Matt, a reporter from the Town Crier, interviewed one of the group for a newspaper article.

Big smile from aboard Topaz!

Leanne explains the different parts of a bridle to one of the older youth in the group.

Very young – or a little older – everyone wanted a chance to ride!

This little girl checked out the feel and smell of the leather saddle, including the decorative tooling . . .

. . . and Cody discovered the saddle horn.

Acer gets his turn aboard Topaz!

Jeri (on the left) is one the group’s leaders. She is visually impaired, and her guide dog, Jake, never left her side.

Callie’s turn to climb into the saddle . . .

. . . and she is a natural!

Beautiful “Q” didn’t quite know what to think about his master riding one of those big four-legged creatures he’d never seen before!

This little boy listens carefully to instructions about mounting, dismounting, and handling the reins . . .

. . . and WOW – he looked like he’d been riding for years!

It was finally Brennan’s turn.

He petted the horse’s soft nose . . .

. . . got seated squarely in the saddle . . .

. . . and seemed to experience every sense – except his sight. I imagined him feeling the saddle under him, hearing the squeak of the leather as he shifted, and smelling the closeness of the horse.

He could hold the reins and wrap  them around his hands, feel his feet in the stirrups, and balance his body as Topaz moved around the yard . . .

. . . and, just like that, he was riding!

When his time was up, he talked to Leanne a moment about how it felt to be on the horse. His grandmother (on the right) looks on with a big smile.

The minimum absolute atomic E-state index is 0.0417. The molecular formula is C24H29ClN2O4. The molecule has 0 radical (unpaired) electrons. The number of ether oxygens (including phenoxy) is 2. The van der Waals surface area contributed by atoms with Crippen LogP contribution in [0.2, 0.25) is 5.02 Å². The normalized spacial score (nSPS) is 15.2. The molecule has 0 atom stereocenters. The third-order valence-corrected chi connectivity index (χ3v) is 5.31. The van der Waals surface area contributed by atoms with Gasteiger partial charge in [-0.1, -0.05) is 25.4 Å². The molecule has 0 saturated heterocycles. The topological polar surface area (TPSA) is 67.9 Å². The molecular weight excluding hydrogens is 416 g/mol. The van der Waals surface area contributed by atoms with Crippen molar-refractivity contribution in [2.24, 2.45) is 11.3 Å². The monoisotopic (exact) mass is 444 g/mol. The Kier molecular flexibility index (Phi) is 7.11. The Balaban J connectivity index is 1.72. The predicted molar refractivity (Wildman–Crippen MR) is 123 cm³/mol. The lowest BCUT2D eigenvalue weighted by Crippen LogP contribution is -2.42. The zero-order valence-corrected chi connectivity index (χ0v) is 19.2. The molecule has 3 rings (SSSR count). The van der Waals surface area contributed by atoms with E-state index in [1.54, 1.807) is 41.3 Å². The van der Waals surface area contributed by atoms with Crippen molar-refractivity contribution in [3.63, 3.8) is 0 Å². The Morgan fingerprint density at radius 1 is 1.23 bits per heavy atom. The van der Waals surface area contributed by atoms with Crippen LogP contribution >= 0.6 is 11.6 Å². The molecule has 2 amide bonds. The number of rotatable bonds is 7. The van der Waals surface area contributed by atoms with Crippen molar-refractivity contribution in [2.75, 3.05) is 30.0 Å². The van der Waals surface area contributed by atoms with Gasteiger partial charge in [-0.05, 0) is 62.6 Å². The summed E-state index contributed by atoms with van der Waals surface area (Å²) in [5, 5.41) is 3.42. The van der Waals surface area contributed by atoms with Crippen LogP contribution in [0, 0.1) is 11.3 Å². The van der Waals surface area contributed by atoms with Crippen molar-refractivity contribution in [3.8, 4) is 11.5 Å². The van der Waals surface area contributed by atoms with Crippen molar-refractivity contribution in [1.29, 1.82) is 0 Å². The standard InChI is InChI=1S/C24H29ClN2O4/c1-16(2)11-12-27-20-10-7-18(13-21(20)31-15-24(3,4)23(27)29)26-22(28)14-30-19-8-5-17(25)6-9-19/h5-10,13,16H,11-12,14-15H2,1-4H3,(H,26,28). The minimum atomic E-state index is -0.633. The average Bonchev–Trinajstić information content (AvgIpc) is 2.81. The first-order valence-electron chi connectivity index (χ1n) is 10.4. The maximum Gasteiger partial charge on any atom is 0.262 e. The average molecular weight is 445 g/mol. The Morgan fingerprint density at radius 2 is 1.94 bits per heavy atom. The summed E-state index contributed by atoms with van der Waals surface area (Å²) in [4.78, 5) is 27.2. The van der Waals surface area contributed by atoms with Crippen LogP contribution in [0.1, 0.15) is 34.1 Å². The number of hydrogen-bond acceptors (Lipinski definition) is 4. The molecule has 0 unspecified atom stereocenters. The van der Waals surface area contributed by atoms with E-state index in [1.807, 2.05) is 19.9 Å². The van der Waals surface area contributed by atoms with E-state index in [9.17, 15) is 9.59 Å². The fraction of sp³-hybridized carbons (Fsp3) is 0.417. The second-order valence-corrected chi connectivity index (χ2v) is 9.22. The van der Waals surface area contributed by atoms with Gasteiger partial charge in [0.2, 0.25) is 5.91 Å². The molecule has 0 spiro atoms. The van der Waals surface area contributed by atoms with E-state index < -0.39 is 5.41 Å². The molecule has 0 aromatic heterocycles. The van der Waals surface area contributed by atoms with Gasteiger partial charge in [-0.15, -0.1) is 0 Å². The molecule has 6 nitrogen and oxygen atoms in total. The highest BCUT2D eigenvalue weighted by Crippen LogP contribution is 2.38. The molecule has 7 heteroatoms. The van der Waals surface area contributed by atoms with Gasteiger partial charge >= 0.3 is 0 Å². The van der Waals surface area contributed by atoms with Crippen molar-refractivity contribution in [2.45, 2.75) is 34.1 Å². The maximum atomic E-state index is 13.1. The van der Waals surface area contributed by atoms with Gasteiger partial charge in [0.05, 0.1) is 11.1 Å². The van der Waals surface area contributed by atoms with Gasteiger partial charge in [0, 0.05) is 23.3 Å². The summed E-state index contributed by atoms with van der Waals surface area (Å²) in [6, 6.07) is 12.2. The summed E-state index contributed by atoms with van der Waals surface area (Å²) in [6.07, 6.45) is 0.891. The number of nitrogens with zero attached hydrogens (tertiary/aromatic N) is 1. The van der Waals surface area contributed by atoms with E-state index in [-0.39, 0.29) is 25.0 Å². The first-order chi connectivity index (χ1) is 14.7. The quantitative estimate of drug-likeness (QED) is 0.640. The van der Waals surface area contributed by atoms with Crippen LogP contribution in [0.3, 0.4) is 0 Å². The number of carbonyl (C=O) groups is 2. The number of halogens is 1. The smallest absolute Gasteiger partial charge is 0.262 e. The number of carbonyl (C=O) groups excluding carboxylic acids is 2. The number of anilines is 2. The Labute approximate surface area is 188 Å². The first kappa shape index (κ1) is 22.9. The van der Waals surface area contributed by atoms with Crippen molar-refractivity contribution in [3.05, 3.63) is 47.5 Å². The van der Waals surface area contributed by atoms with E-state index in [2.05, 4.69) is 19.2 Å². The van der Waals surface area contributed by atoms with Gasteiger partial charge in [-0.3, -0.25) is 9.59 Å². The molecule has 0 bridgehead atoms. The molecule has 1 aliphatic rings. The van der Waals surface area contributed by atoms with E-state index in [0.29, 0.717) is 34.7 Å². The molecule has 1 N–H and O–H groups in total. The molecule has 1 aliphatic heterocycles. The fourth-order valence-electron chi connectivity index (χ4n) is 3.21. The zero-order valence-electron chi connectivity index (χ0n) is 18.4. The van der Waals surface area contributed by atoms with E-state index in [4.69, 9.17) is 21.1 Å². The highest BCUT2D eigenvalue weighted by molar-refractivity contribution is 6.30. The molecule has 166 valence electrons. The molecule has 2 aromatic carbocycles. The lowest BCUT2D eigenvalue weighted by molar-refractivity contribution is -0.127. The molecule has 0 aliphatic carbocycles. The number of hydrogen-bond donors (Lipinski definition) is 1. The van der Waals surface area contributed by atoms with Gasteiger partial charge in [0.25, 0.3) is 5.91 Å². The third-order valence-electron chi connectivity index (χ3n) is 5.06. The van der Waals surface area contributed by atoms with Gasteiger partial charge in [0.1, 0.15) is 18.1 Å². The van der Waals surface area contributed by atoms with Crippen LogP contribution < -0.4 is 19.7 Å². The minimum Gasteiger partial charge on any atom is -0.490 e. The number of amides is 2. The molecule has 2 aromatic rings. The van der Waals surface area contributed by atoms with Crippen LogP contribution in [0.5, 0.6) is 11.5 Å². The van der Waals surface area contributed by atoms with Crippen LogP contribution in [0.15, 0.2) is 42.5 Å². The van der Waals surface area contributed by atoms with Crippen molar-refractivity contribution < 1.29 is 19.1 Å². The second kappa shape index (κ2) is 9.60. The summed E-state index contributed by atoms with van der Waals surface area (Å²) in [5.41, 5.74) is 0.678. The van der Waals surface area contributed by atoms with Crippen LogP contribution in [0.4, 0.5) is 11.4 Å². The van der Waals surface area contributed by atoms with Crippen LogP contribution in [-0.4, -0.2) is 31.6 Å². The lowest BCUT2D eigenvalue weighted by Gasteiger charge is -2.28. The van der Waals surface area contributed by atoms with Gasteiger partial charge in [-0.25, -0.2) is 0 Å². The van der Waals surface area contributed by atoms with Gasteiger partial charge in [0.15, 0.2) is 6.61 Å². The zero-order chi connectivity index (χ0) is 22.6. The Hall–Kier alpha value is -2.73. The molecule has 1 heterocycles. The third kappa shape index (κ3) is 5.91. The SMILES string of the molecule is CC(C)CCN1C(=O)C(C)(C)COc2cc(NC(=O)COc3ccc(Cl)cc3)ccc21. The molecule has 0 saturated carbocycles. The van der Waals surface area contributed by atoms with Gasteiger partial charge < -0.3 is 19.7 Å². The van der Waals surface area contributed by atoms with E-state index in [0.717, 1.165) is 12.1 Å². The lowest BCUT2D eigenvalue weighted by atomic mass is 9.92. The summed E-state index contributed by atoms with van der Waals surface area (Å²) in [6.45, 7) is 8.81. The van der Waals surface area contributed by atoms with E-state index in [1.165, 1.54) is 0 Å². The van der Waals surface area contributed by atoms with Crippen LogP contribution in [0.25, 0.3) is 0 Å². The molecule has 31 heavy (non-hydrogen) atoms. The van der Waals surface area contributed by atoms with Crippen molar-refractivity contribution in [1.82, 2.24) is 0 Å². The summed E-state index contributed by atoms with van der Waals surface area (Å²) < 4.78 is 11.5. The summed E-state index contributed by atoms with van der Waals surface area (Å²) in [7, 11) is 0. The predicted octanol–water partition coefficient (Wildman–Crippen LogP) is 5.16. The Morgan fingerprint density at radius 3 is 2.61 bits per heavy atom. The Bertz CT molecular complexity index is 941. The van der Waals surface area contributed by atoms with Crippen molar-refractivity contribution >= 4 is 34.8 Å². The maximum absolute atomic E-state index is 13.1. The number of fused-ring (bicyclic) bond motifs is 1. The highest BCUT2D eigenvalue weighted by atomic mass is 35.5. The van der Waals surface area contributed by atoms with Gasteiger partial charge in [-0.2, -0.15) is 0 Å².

Then he gave Jake a big hug.  When he’s a little older, I know Brennan is looking forward to having a guide dog of his own.

A very special thanks to  helpers Colton Fisher, Hailey Bean, Meadow Greenlee, Karen and daughter Andrea from the 4-H Proud Equestrian Program in Chippewa County – and of course, Topaz!

A hearty thank you to MPVI for planning this retreat and allowing Mackinac the privilege of introducing our magical island to all of you, and

We were blessed beyond measure from meeting each of you, and we hope you come back soon!

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32 thoughts on “Seeing with Your Heart 10/2/2012

  1. Thanks soo much for capturing these kids’ experience! I have a special needs child. When I come to the Island with him, I think I will stop by Jack’s Livery Stable so he can see the horses up close!!!

  2. Lauri the same thing happened to me as well, I had the tears in my eyes. Even though they are visionally impaired they got to “see” the island a lot better than any of us could ever imagine.

  3. Brenda,

    What a blog! Those children will remember the experience for the rest of their lives. Thanks to all who made it possible.

    I’m glad Bear was with you and that he greeted the children. Wonderful dog.

    • Hi Lowell. Hmmmm . . . . Bear wasn’t there, although that would have been a good idea – why didn’t I think of that!?

      • I’m sorry. I thought Jake was Bear, even though I read what you had written. I should have known because Bear has more hair.

  4. Bree – what a beautiful post!! I read it with tears streaming down my face. You caught the emotions so wonderfully. I love seeing the guide dogs as well – what incredible, devoted companions they are. Thank you!

  5. What a magical experience those children (and adults) had – visitors and guests alike. All those folks who helped create that magical day earned an extra feather in their angel wings – wow. Thanks for sharing this story with us. What a wonderful way to start the day.

  6. Mackinac Island Magic at work again….

    Wonderful story…something that those children and grownups will remember for a long time…